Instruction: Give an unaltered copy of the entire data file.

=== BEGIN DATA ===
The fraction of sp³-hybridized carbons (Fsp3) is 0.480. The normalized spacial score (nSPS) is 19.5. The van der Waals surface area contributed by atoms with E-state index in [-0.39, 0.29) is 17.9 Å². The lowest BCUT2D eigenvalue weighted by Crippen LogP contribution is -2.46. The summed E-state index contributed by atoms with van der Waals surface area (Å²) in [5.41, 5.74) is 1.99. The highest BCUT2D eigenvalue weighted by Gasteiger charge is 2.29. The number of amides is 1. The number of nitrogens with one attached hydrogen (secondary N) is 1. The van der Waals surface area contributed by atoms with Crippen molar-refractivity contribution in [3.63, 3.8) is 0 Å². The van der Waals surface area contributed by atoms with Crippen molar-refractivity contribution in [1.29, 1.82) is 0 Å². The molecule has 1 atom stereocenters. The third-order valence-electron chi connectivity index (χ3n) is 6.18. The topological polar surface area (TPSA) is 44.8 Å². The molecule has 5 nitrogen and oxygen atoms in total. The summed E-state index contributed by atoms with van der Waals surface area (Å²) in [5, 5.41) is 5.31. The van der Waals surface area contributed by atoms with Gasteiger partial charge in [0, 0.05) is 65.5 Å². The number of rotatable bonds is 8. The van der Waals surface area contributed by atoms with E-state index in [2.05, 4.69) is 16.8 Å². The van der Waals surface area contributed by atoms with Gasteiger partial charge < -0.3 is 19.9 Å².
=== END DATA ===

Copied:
The fraction of sp³-hybridized carbons (Fsp3) is 0.480. The normalized spacial score (nSPS) is 19.5. The van der Waals surface area contributed by atoms with E-state index in [-0.39, 0.29) is 17.9 Å². The lowest BCUT2D eigenvalue weighted by Crippen LogP contribution is -2.46. The summed E-state index contributed by atoms with van der Waals surface area (Å²) in [5.41, 5.74) is 1.99. The highest BCUT2D eigenvalue weighted by Gasteiger charge is 2.29. The number of amides is 1. The number of nitrogens with one attached hydrogen (secondary N) is 1. The van der Waals surface area contributed by atoms with Crippen molar-refractivity contribution in [3.63, 3.8) is 0 Å². The van der Waals surface area contributed by atoms with Crippen molar-refractivity contribution in [1.29, 1.82) is 0 Å². The molecule has 1 atom stereocenters. The third-order valence-electron chi connectivity index (χ3n) is 6.18. The topological polar surface area (TPSA) is 44.8 Å². The molecule has 5 nitrogen and oxygen atoms in total. The summed E-state index contributed by atoms with van der Waals surface area (Å²) in [5, 5.41) is 5.31. The van der Waals surface area contributed by atoms with Gasteiger partial charge in [0, 0.05) is 65.5 Å². The number of rotatable bonds is 8. The van der Waals surface area contributed by atoms with E-state index in [2.05, 4.69) is 16.8 Å². The van der Waals surface area contributed by atoms with Gasteiger partial charge < -0.3 is 19.9 Å².